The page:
Wednesday, May 26, 2010

Tallying Instant runoff voting in NC. Complex, not transparent, error prone

Instant runoff voting is complex to count. It is the only election method today that is not additive, i.e it can't be simply added up at the polling places. Tallying IRV is a complex scheme of sorting, reallocating and eliminating votes until a "winner" is declared. There is no IRV software for North Carolina's new voting machines. None exists. If there were, we would be beta testing it on real elections. It is never good to be the first to use a new invention.

"There are no provisions on ES&S equipment to tabulate IRV." ~Keith Long , Voting System Project Manager for the North Carolina State Board of Elections

At the behest of pro IRV non profits, the state legislature allowed for pilots to try instant runoff voting. Cary and Hendersonville NC participated in 2007, and only Hendersonville NC participated in 2009, although Hendersonville never counted the IRV votes.

There are currently three methods proposed by the North Carolina State Board of Elections to tally instant runoff voting, only one has been used, the manual method, in Cary. Tallying procedures for instant runoff voting are error prone and complex. With optical scan - there are 2 ways to tally IRV on optical scan - 1) by hand, or 2) by running the ballots through the machines 4 times with machines reprogrammed before each run. Both are complex. But with touchscreens, instead of using the only certified option, a manual tally of the paper trail - the State Board of Elections procedures are to manually inspect a spreadsheet accumulation of the votes.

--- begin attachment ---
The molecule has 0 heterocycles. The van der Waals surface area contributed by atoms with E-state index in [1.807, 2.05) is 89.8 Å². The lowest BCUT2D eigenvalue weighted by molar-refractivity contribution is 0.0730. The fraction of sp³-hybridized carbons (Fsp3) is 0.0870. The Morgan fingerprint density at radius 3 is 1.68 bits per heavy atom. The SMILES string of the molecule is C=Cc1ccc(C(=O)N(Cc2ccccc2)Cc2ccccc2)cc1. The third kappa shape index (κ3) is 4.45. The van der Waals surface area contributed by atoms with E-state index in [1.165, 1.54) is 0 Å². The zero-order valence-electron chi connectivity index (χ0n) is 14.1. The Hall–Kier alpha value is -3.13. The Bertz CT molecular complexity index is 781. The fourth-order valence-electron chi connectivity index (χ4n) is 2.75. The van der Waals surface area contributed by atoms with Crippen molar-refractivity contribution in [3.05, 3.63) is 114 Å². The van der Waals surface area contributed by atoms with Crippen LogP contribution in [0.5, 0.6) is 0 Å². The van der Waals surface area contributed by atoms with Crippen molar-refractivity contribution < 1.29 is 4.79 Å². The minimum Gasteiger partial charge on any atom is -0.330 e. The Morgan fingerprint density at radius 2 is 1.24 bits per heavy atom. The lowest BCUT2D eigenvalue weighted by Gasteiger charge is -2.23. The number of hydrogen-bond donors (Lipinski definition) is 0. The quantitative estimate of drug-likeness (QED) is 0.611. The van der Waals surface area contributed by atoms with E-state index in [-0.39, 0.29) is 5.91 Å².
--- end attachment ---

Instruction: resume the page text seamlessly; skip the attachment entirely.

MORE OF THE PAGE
Method # 1: Tallying instant runoff voting in Cary NC in 2007: Manual method. Not easy as 1-2-3 ...Instant runoff voting - counting by hand a nightmare? tallying IRV in Cary NC in 2007.

Method # 2: Tallying instant runoff voting: North Carolina proposed optical scan method. Not easy as 1-2-3 ...Instant Runoff Voting don't like to talk about the tabulation part of IRV. It isn't for the faint of heart...

...The "automated" method means scanning each ballot up to 4 times, reprogramming the PCMCIA cards in between each scan. This post is about the automated tallying method.

Method # 3: Tallying instant runoff voting in Hendersonville NC: touchscreen nightmare Hendersonville has participated in NC's instant runoff voting pilot in 2007 and 2009, but never counted the IRV votes according to an email from Henderson Co BoE Director.

Instant runoff voting is not "easy as 1-2-3", nor is it transparent or simple. IRV violates a core principle of democracy, the KISS Principle. Voters shouldn't need a calculator to decide how they will vote, and the election tallying process should be publicly observable and understood by the layperson.

Understanding the hardware & software limitations
Refer to this document from the State Board of Elections March 6, 2007 meeting:.

· Certification issues

Current state law says we must comply with federal regulations. Timeline is an issue when it comes to upgrading current equipment. It is not known how long it will take to get new upgrades/changes through the federal certification process. We can use November 2007 as a pilot and not use IRV in May 2008 because it poses too much of a risk. May request change in legislation for retesting IRV with certified upgrades in 2009.

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